Authorities said they’re doing what they can to stop what some are calling an epidemic before it spreads any more.

“It’s obviously become a drain on resources. We are responding to these things every day all across the city,” Wyse said.


Comments Off on 14 women and men indicted on Methamphetamine and drug charges in Madison County

Three women among 14 people indicted Dec. 8 on drug charges have previous felony convictions that prompted a grand jury to also indict them as persistent felony offenders.

They can draw longer prison terms if convicted on the persistent offender charges.

Elizabeth J. Grimes, 48, of Boggs Lane, Richmond , was indicted on charges of first-degree controlled substance trafficking (heroin), a Class C felony, and drug paraphernalia possession, a Class A misdemeanor, as well as a a first-degree persistent felony offender.

Class C felonies may be punished by five to 10 years in prison while a Class A misdemeanor can draw up to a year in jail.

According to the Madison County Detention Center’s online records, Grimes has been booked into the jail 29 times since December 1994.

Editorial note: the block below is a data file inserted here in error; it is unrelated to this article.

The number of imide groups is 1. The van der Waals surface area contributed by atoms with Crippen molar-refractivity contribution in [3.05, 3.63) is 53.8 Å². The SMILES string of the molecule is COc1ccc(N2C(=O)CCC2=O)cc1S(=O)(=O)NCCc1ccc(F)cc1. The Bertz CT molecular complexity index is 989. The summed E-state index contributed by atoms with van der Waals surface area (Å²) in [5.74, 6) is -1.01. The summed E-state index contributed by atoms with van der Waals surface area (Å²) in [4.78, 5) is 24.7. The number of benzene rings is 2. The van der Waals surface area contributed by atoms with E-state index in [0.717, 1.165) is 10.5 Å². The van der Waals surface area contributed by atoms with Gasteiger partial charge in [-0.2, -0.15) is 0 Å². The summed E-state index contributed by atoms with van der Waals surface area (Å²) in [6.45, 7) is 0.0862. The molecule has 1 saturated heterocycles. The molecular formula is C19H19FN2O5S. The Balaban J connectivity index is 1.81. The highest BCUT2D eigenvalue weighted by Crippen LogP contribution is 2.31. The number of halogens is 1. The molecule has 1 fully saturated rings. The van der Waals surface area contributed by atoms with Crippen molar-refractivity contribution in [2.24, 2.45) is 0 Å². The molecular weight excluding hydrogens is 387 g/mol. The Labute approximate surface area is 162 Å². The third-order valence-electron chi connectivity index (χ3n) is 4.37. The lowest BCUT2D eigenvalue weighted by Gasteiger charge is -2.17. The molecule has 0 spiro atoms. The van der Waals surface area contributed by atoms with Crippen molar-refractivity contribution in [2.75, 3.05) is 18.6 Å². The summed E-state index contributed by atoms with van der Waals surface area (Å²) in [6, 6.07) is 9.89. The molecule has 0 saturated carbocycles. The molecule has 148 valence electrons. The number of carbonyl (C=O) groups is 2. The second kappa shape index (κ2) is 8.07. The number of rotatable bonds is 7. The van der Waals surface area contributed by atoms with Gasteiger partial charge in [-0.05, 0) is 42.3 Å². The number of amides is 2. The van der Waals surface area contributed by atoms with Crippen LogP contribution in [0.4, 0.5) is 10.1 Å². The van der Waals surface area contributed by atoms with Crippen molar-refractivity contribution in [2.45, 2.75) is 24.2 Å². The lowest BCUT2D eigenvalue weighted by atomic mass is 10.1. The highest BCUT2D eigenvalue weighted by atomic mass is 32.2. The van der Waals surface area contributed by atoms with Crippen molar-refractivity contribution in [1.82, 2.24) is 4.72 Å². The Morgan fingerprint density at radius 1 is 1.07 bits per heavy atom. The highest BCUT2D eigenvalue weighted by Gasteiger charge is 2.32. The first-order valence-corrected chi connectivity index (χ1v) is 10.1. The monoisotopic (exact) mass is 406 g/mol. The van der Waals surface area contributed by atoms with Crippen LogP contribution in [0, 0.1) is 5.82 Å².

• • •

Nancy S. Bentley, 39, was indicted on charges of first-degree controlled substance possession (heroin) and evidence tampering.

Both charges are Class D felonies that can be punished by one to five years in prison.

Because of two prior felony convictions, Bentley also was indicted as a first-degree persistent felony offender, which would elevate her other charges to Class B felonies. That means she could face 10 to 20 years in prison if convicted as a persistent offender.

• • •

Judy M. Klein, 48, of Treeline Drive, Berea, was indicted on charges of first-degree controlled substance possession (methamphetamine), evidence tampering, a Class D felony; drug paraphernalia possession, second-degree promoting contraband, a Class A misdemeanor, and second-degree persistent felony offender, a Class C felony.

• • •

Brandy M. Snowden, 40, of Mt. Vernon, and Daniel J. Hunsucker, 30, of Brodhead, were indicted together on charges of first-degree controlled substance trafficking (more than two grams of methamphetamine).

Hunsucker also was indicted on charges of first-degree controlled substance possession (methamphetamine) and evidence tampering.

Snowden was additionally indicted on charges of first-degree controlled substance possession (heroin) and drug paraphernalia possession.

• • •

Tyler E. McKeehan, 22, of Winchester, was indicted on charges first-degree controlled substance trafficking (more than 2 grams of methamphetamine), first-degree controlled substance possession (heroin) and carrying a concealed deadly weapon, a Class A misdemeanor.